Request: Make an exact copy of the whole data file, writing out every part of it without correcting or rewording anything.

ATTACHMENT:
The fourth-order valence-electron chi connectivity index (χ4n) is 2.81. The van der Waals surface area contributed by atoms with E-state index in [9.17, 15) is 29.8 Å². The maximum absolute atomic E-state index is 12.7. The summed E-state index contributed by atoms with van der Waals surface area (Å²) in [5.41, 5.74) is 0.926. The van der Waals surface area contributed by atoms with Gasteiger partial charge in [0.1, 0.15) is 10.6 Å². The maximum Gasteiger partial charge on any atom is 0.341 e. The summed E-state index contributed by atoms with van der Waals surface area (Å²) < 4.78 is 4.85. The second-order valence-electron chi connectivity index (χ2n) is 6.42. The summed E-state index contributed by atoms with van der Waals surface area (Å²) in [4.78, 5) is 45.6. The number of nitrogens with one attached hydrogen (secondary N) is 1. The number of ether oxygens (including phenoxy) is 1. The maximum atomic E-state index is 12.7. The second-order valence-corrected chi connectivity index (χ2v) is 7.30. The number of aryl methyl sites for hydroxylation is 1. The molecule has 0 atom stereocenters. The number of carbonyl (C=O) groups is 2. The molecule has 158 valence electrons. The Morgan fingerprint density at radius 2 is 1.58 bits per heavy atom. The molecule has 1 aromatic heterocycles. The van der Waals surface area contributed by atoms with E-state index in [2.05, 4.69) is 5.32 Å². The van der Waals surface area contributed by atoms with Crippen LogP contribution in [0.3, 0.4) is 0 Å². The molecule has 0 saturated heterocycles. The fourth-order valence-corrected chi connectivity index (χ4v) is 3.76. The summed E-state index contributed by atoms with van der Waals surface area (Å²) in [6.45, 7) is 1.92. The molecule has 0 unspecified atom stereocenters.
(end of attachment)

The fourth-order valence-electron chi connectivity index (χ4n) is 2.81. The van der Waals surface area contributed by atoms with E-state index in [9.17, 15) is 29.8 Å². The maximum absolute atomic E-state index is 12.7. The summed E-state index contributed by atoms with van der Waals surface area (Å²) in [5.41, 5.74) is 0.926. The van der Waals surface area contributed by atoms with Gasteiger partial charge in [0.1, 0.15) is 10.6 Å². The maximum Gasteiger partial charge on any atom is 0.341 e. The summed E-state index contributed by atoms with van der Waals surface area (Å²) < 4.78 is 4.85. The second-order valence-electron chi connectivity index (χ2n) is 6.42. The summed E-state index contributed by atoms with van der Waals surface area (Å²) in [4.78, 5) is 45.6. The number of nitrogens with one attached hydrogen (secondary N) is 1. The number of ether oxygens (including phenoxy) is 1. The maximum atomic E-state index is 12.7. The second-order valence-corrected chi connectivity index (χ2v) is 7.30. The number of aryl methyl sites for hydroxylation is 1. The molecule has 0 atom stereocenters. The number of carbonyl (C=O) groups is 2. The molecule has 158 valence electrons. The Morgan fingerprint density at radius 2 is 1.58 bits per heavy atom. The molecule has 1 aromatic heterocycles. The van der Waals surface area contributed by atoms with E-state index in [2.05, 4.69) is 5.32 Å². The van der Waals surface area contributed by atoms with Crippen LogP contribution in [0.3, 0.4) is 0 Å². The molecule has 0 saturated heterocycles. The fourth-order valence-corrected chi connectivity index (χ4v) is 3.76. The summed E-state index contributed by atoms with van der Waals surface area (Å²) in [6.45, 7) is 1.92. The molecule has 0 unspecified atom stereocenters.